I know what you are thinking. You want to know what “can see less” actually means. Does that mean calls will be cut in half? Less than that? Good…
The Federal Communications Commission (FCC) is using new technology that is supposed to make it harder for bad actors to “spoof” your caller ID into believing that the number it displays is actually the original number of the caller ID. robot-calling.
Before going into the explanation of how it works, here are some figures that should help put the phenomenon of automated calls into perspective (from PRNewswire.com):
- Estimated number of automated calls to Americans in 2020: around 46 billion
- Divided by 300 million, number of calls for every man, woman and child in the United States: 153
- Number of automated calls in the United States in 2019: 58.5 billion
- Number of automated calls in the United States in 2018: 47.8 billion
It’s quite strange to consider that when you drive around the Rockford area, every house you see has received over 150 robocalls in a year.
Automated calls in 2020, if my calculations are correct, were down about 22% from the high number of 58.5 billion in 2019, and even decreased by a billion calls from 2018. It seems like the number of calls is going down, but still are. incredibly high. The FCC says 4.4 billion automated calls were made to the United States in April of this year alone.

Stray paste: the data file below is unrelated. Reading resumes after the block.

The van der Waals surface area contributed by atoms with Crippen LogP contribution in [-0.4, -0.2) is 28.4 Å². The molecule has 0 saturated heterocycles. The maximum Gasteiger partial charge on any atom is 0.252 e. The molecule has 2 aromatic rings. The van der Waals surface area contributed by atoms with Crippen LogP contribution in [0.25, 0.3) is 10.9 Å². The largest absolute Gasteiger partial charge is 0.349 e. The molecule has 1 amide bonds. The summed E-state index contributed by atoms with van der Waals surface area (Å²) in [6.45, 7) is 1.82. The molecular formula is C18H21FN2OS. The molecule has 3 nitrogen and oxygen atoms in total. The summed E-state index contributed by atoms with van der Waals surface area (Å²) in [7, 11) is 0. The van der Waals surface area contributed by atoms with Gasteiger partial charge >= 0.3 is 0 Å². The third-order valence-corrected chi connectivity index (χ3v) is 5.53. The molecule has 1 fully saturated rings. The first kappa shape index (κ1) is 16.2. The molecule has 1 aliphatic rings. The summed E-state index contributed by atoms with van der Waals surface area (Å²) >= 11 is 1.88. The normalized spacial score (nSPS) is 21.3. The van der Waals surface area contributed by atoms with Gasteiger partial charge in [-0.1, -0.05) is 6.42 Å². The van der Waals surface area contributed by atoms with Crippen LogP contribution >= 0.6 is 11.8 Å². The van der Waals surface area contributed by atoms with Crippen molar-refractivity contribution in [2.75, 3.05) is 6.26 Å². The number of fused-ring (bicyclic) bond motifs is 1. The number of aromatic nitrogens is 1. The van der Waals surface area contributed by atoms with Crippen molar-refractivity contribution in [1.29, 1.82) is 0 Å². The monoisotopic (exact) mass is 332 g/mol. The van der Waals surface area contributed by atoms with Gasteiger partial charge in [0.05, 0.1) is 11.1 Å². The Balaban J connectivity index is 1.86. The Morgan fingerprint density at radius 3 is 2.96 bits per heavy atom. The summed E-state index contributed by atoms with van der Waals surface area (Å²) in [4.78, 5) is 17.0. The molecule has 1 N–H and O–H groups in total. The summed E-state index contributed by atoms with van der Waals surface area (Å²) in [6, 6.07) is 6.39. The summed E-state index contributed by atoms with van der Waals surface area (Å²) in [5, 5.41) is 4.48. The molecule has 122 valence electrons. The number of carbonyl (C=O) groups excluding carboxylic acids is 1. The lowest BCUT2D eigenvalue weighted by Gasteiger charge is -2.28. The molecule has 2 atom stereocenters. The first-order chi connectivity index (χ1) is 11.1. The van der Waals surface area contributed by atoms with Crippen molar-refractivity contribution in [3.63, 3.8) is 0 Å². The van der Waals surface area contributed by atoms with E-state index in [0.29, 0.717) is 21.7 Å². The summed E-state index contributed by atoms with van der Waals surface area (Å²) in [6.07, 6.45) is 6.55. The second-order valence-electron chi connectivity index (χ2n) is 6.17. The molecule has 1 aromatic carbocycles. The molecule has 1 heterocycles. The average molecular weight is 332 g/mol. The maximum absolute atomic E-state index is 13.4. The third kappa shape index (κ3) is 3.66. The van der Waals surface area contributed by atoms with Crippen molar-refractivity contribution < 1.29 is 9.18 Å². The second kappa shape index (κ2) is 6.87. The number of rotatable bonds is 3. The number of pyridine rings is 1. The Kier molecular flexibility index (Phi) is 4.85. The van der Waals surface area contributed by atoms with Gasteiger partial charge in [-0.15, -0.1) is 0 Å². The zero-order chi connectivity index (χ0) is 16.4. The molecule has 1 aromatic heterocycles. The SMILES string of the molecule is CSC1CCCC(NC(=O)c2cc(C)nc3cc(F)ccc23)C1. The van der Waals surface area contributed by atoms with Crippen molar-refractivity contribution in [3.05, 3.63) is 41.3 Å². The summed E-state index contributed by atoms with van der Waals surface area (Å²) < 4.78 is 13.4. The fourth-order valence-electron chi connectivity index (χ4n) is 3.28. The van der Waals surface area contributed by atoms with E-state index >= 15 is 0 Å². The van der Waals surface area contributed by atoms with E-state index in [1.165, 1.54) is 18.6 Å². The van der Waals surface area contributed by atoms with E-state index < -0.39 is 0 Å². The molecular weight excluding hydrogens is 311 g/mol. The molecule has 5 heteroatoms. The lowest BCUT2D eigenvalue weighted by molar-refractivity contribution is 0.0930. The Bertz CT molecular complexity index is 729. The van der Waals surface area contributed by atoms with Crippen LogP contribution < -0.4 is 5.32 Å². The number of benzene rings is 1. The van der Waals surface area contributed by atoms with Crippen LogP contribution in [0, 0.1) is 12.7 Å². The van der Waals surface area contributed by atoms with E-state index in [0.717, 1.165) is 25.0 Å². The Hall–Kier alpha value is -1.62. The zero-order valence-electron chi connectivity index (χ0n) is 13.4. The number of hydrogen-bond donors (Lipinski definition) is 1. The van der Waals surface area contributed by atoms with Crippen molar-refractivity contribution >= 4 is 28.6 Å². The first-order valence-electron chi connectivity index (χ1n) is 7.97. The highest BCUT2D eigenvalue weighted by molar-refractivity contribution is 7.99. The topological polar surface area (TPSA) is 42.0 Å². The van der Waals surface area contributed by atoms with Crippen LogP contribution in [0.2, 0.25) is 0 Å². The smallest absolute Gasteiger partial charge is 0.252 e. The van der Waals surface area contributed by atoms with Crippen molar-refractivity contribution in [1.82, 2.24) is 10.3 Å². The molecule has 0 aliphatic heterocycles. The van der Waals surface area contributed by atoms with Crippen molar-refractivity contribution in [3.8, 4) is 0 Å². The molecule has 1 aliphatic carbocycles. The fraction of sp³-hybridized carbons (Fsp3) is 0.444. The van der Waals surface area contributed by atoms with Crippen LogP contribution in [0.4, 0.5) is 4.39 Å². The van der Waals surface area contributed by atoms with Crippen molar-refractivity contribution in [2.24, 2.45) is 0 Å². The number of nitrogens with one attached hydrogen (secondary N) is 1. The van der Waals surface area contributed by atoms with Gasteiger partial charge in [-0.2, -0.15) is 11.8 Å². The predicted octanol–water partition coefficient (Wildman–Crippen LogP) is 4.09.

The plan and technology to slow down and / or stop unwanted robocalls are called “Stir / Shaken” by the FCC. Here’s what it means and how it works:
STIR / SHAKEN are acronyms for Secure Telephone Identity Revisited (STIR) and Signature-based Handling of Asserted Information Using toKENs (SHAKEN) standards. This means that calls passing through interconnected telephone networks would have their caller ID “signed” as legitimate by the original operators and validated by other operators before reaching consumers. STIR / SHAKEN digitally validates the transfer of telephone calls passing through the complex network of networks, allowing the telephone company of the consumer receiving the call to verify that a call is indeed coming from the number displayed on the caller ID.
The FCC says the biggest carriers have already signed up and the program is in place. Small carriers have until the end of September to participate.
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